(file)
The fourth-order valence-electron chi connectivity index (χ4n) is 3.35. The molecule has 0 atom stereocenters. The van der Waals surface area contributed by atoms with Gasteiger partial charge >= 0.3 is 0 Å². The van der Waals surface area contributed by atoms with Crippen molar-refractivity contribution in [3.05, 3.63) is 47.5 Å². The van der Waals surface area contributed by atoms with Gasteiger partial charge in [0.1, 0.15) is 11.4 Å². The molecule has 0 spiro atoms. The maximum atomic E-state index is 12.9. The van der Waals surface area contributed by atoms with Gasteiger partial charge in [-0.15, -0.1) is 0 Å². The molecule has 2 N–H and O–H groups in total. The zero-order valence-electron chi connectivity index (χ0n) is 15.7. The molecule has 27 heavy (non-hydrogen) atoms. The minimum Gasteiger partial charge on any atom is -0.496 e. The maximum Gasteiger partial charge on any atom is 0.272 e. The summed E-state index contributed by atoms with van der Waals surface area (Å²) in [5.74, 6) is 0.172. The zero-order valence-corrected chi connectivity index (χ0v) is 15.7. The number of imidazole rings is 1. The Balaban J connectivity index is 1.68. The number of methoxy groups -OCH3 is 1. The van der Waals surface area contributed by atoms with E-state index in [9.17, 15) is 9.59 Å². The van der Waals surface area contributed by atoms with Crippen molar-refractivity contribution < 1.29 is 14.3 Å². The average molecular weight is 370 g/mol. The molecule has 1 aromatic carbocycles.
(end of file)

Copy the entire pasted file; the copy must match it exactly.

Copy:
The fourth-order valence-electron chi connectivity index (χ4n) is 3.35. The molecule has 0 atom stereocenters. The van der Waals surface area contributed by atoms with Gasteiger partial charge >= 0.3 is 0 Å². The van der Waals surface area contributed by atoms with Crippen molar-refractivity contribution in [3.05, 3.63) is 47.5 Å². The van der Waals surface area contributed by atoms with Gasteiger partial charge in [0.1, 0.15) is 11.4 Å². The molecule has 0 spiro atoms. The maximum atomic E-state index is 12.9. The van der Waals surface area contributed by atoms with Gasteiger partial charge in [-0.15, -0.1) is 0 Å². The molecule has 2 N–H and O–H groups in total. The zero-order valence-electron chi connectivity index (χ0n) is 15.7. The molecule has 27 heavy (non-hydrogen) atoms. The minimum Gasteiger partial charge on any atom is -0.496 e. The maximum Gasteiger partial charge on any atom is 0.272 e. The summed E-state index contributed by atoms with van der Waals surface area (Å²) in [5.74, 6) is 0.172. The zero-order valence-corrected chi connectivity index (χ0v) is 15.7. The number of imidazole rings is 1. The Balaban J connectivity index is 1.68. The number of methoxy groups -OCH3 is 1. The van der Waals surface area contributed by atoms with E-state index in [9.17, 15) is 9.59 Å². The van der Waals surface area contributed by atoms with Crippen molar-refractivity contribution < 1.29 is 14.3 Å². The average molecular weight is 370 g/mol. The molecule has 1 aromatic carbocycles.